Do you have specific habits that help your children “get ready” when they wake up in the morning or wind down before bedtime? In our family, for example, I do my online live Pilates session at 9.00 am, and I use the living room for that. This makes everyone in the family accountable, as we all have to fit in the morning bath time and breakfast before 9 am. Time for meal preparation and lunch is also important. We have set it for 1 pm so that all members of the family schedule their online meetings accordingly.

With younger children, I would recommend that you start the day with Circle Time. This is an opportunity to share a verse, poem, song, or story as a family. You can also integrate yoga, dance, a thought question, or the cultivation of gratitude. Circle Time can be as long or as brief as your child can tolerate, but it must be just long enough to be a positive experience. Meaningful conversation starters for this daily routine can be found in the Bonus section under the 17 or 24 Days of Challenge (see image below) of the How People Learn book.

For older children who have outgrown the concept of Circle Time, devise another way to connect each morning. Use that opportunity to discuss the plan for the day. This might be as simple as chatting over breakfast or checking in with each other. Make it a point to touch base with your child in some way each morning to go over the day’s plan. Make sure to preserve time for one or two important daily family rituals. This could be watching a movie together, reading, painting, gardening, or anything you can do together for 30 to 90 minutes.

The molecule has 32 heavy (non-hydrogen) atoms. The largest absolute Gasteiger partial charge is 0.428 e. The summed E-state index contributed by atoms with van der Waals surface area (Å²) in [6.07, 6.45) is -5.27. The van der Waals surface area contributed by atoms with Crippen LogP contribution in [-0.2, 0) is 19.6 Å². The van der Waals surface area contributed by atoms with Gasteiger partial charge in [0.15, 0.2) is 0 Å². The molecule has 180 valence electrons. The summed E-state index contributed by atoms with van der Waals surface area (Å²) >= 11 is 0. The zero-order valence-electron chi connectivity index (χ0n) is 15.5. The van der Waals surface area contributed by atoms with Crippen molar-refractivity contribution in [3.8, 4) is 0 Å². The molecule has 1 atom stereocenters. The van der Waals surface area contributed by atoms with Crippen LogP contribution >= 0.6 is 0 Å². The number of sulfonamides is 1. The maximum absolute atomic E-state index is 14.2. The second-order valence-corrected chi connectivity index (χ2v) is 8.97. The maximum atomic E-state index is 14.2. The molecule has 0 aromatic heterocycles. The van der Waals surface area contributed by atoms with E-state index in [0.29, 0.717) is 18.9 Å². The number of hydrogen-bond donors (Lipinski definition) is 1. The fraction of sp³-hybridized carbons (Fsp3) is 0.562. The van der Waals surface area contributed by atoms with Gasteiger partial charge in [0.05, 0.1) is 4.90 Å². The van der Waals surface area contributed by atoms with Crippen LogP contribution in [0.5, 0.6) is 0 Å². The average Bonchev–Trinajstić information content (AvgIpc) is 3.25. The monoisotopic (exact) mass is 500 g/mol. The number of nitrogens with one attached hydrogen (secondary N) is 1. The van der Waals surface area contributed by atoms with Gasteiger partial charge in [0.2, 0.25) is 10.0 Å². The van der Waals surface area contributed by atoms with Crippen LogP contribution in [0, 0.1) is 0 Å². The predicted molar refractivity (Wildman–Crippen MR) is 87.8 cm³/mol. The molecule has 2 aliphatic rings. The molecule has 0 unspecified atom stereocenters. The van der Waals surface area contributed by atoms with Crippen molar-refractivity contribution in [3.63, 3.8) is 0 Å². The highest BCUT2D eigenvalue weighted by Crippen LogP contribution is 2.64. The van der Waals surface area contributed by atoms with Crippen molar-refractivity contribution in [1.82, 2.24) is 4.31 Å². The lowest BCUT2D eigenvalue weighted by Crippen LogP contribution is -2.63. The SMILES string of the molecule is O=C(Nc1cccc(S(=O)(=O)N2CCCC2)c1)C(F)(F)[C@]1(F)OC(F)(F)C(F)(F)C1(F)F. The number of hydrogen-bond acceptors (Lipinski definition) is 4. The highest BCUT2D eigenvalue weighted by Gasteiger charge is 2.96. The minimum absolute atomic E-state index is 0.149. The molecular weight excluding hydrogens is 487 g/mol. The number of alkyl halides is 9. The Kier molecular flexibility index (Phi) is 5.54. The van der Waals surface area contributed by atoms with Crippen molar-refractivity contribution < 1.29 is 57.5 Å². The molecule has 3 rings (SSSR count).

Visual tools can be very helpful. Create a weekly assignment sheet with checkboxes, so that each child can easily see what needs to be done and mark things off as they are completed. A large chalkboard or whiteboard is also a great tool for listing daily or weekly assignments, along with reminders of other important weekly responsibilities or events.

Online Learning

When your child is taking an online class, the classroom is wherever he/she is. You will want to find a place for them that is quiet and free from distraction, yet provides enough room for them to take notes, either on their computer or by hand. You may also need an electric outlet nearby to keep their device charged while logged into their class. Classes may be live or recorded, and in a live class, children may be asked to turn on their webcam or their microphone when they participate in the session. One big advantage of online classes is that they can attend from the comfort of their home. Before teaching begins, connect with the school or teachers to make sure a special session is organised to set up the ground rules in a way that lets children experience some of the functionality of the classroom. Practice raising hands, keeping themselves on mute and changing how they see each other. Maybe they can even start with a check-in session on how it feels to go through this time or what homeschooling feels like for them.